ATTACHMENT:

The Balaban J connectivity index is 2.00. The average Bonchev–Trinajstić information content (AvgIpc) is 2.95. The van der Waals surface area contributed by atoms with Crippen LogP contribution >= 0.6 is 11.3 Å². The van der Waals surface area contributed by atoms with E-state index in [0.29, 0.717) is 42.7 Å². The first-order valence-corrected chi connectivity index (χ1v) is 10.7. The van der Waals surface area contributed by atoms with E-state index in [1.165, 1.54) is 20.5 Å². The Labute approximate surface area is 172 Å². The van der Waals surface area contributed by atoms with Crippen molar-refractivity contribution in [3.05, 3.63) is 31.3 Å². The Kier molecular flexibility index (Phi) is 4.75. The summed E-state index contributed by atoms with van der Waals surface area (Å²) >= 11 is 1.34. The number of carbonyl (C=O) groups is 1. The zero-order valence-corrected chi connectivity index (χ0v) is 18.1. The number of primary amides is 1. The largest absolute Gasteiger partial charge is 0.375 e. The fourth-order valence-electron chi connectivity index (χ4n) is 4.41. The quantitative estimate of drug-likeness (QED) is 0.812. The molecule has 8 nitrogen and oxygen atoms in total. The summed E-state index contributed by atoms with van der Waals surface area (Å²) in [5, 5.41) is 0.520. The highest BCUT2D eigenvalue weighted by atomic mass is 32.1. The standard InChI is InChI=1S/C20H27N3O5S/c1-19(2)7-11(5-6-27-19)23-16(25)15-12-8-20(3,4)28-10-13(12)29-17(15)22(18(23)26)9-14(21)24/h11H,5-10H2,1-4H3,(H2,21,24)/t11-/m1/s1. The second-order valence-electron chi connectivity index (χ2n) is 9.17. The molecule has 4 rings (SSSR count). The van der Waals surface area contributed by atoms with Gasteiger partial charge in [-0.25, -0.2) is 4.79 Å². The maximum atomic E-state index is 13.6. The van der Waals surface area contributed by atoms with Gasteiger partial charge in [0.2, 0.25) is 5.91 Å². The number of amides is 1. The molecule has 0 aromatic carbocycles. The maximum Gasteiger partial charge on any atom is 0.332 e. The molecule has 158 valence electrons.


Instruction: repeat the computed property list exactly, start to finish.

The Balaban J connectivity index is 2.00. The average Bonchev–Trinajstić information content (AvgIpc) is 2.95. The van der Waals surface area contributed by atoms with Crippen LogP contribution >= 0.6 is 11.3 Å². The van der Waals surface area contributed by atoms with E-state index in [0.29, 0.717) is 42.7 Å². The first-order valence-corrected chi connectivity index (χ1v) is 10.7. The van der Waals surface area contributed by atoms with E-state index in [1.165, 1.54) is 20.5 Å². The Labute approximate surface area is 172 Å². The van der Waals surface area contributed by atoms with Crippen molar-refractivity contribution in [3.05, 3.63) is 31.3 Å². The Kier molecular flexibility index (Phi) is 4.75. The summed E-state index contributed by atoms with van der Waals surface area (Å²) >= 11 is 1.34. The number of carbonyl (C=O) groups is 1. The zero-order valence-corrected chi connectivity index (χ0v) is 18.1. The number of primary amides is 1. The largest absolute Gasteiger partial charge is 0.375 e. The fourth-order valence-electron chi connectivity index (χ4n) is 4.41. The quantitative estimate of drug-likeness (QED) is 0.812. The molecule has 8 nitrogen and oxygen atoms in total. The summed E-state index contributed by atoms with van der Waals surface area (Å²) in [5, 5.41) is 0.520. The highest BCUT2D eigenvalue weighted by atomic mass is 32.1. The standard InChI is InChI=1S/C20H27N3O5S/c1-19(2)7-11(5-6-27-19)23-16(25)15-12-8-20(3,4)28-10-13(12)29-17(15)22(18(23)26)9-14(21)24/h11H,5-10H2,1-4H3,(H2,21,24)/t11-/m1/s1. The second-order valence-electron chi connectivity index (χ2n) is 9.17. The molecule has 4 rings (SSSR count). The van der Waals surface area contributed by atoms with Gasteiger partial charge in [-0.25, -0.2) is 4.79 Å². The maximum atomic E-state index is 13.6. The van der Waals surface area contributed by atoms with Gasteiger partial charge in [0.2, 0.25) is 5.91 Å². The number of amides is 1. The molecule has 0 aromatic carbocycles. The maximum Gasteiger partial charge on any atom is 0.332 e. The molecule has 158 valence electrons.